Do you tend to get lost in a wall of little jars of spices at the grocery store, trying your best to figure out what might be useful to you? Did you buy a bunch of dried herbs three semesters ago then leave them in a drawer, never again to see the light of day? Do you want that to change? Oh SNAP! is here to help you improve your quarantine cooking!

In case you’re curious, the difference between herbs and spices is the part of the plant they come from. Herbs are exclusively the leaves of certain plants, while spice is a catch-all term for a food additive that comes from any other part of the plant. Today we will be focusing on a small assortment of spices.


Contrary to what my sister told me when we were kids, allspice is not a mixture of every spice that is meant to be eaten like a pixie stick, but rather a dried berry originating from Central America and surrounding regions. Allspice is said to taste like a combination of cinnamon, nutmeg, and cloves, so it’s best used in dishes you might add those spices to, such as gingerbread, meat brines, and root vegetables.

Caraway Seed

Caraway is one of a rather short list of spices in European cuisine that actually originated in Europe. The seeds have an earthy flavor that is often compared to anise. While you can add it to pork and fish dishes, caraway seed is one of those spices that is more called for in a recipe than thrown in to add flavor. Caraway seed is used in soda bread, rye bread, and sauerkraut.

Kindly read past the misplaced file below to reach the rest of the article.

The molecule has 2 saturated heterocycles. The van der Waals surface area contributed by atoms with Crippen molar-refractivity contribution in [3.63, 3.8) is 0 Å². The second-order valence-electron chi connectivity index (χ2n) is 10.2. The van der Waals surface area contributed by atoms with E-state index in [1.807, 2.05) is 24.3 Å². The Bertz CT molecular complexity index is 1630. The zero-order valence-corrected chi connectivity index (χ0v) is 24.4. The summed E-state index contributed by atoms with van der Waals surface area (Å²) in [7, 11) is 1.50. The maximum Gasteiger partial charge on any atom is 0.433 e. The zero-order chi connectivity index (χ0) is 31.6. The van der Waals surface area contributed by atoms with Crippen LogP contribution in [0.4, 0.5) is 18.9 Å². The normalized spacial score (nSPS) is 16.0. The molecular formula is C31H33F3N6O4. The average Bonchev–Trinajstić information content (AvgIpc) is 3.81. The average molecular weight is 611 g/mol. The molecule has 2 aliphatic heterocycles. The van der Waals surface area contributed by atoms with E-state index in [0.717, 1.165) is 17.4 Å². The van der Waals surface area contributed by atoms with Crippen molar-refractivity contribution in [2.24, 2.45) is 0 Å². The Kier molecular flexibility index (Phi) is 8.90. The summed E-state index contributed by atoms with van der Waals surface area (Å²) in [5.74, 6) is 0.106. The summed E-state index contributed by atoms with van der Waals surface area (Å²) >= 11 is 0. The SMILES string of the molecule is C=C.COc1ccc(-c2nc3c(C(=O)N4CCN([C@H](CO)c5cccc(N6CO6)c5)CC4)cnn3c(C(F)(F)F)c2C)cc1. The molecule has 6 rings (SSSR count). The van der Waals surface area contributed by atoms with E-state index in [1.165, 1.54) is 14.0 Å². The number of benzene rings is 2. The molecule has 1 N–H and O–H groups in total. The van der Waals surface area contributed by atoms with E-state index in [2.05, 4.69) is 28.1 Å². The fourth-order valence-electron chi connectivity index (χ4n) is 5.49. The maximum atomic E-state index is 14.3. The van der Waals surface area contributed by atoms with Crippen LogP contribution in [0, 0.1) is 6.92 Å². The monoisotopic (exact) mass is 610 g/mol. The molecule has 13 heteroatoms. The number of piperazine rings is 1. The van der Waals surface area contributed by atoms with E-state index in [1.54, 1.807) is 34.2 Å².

Cayenne Pepper

One of the more popular spices in modern times, cayenne pepper adds some spicy heat to your dish with just a little sweetness. This is one of those spices, like black pepper, that you can really add to whatever you want. Use it in dry rubs, cheesy pastas, eggs, curries, legumes, or any number of other dishes. Cayenne is popular in India, Mexico, East Asia, and the US South, so you won’t have any trouble finding a wide variety of creative uses.

Nutritional Yeast

In all honesty, I’m not certain one can call nutritional yeast a spice, but it’s a food additive not from the leaf of a plant and is used in a similar way. Be sure not to confuse it with a standard baking yeast, as these are completely different products (nutritional yeast is inactive and comes from sugar and beets). Nutritional yeast has a nutty, savory flavor that has risen in popularity over recent years. It’s frequently added to salads, pastas, soups, pop-corn, fried tofu, dips, and anything else you’d want a sprinkle of savory flavor on.

Smoked Paprika

As one might guess, smoked paprika carries a rich, smoky flavor. It’s a sweet, mild spice made from dried and smoked pimento peppers. This is one of those spices you’ll want to avoid adding too much of, so experiment starting with very small amounts and work you way up. Smoked paprika is good with most meats, eggs, potatoes, and stews. Try adding a little to some ranch dressing for a salad!

Do keep in mind that, while these spices are popular in European cuisine, many originated from the Middle East, India, the New World, and countless other places that use these herbs in numerous other ways. There is no need to limit their use to what European chefs say they are for. Research, experiment, and explore!